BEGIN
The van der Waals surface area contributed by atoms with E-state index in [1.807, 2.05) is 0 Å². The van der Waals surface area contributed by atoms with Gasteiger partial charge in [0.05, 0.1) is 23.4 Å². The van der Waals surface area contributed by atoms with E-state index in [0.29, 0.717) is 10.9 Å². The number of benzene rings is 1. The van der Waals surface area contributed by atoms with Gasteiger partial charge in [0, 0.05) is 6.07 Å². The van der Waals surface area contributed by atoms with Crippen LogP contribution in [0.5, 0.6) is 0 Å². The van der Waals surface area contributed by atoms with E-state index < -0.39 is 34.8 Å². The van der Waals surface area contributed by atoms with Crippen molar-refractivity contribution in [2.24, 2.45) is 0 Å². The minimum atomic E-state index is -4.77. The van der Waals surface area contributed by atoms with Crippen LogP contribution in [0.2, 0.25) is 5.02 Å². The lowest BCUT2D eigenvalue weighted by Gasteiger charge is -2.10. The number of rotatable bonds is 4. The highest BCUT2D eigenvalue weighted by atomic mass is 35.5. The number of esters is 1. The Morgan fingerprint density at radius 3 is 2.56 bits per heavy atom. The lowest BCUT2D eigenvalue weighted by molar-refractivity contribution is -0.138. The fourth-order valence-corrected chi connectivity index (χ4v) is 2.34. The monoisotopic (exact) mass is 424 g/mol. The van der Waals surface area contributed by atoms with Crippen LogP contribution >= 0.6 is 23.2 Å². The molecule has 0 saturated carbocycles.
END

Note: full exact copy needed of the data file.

The van der Waals surface area contributed by atoms with E-state index in [1.807, 2.05) is 0 Å². The van der Waals surface area contributed by atoms with Gasteiger partial charge in [0.05, 0.1) is 23.4 Å². The van der Waals surface area contributed by atoms with E-state index in [0.29, 0.717) is 10.9 Å². The number of benzene rings is 1. The van der Waals surface area contributed by atoms with Gasteiger partial charge in [0, 0.05) is 6.07 Å². The van der Waals surface area contributed by atoms with Crippen LogP contribution in [0.5, 0.6) is 0 Å². The van der Waals surface area contributed by atoms with E-state index < -0.39 is 34.8 Å². The van der Waals surface area contributed by atoms with Crippen molar-refractivity contribution in [2.24, 2.45) is 0 Å². The minimum atomic E-state index is -4.77. The van der Waals surface area contributed by atoms with Crippen LogP contribution in [0.2, 0.25) is 5.02 Å². The lowest BCUT2D eigenvalue weighted by Gasteiger charge is -2.10. The number of rotatable bonds is 4. The highest BCUT2D eigenvalue weighted by atomic mass is 35.5. The number of esters is 1. The Morgan fingerprint density at radius 3 is 2.56 bits per heavy atom. The lowest BCUT2D eigenvalue weighted by molar-refractivity contribution is -0.138. The fourth-order valence-corrected chi connectivity index (χ4v) is 2.34. The monoisotopic (exact) mass is 424 g/mol. The van der Waals surface area contributed by atoms with Crippen LogP contribution >= 0.6 is 23.2 Å². The molecule has 0 saturated carbocycles.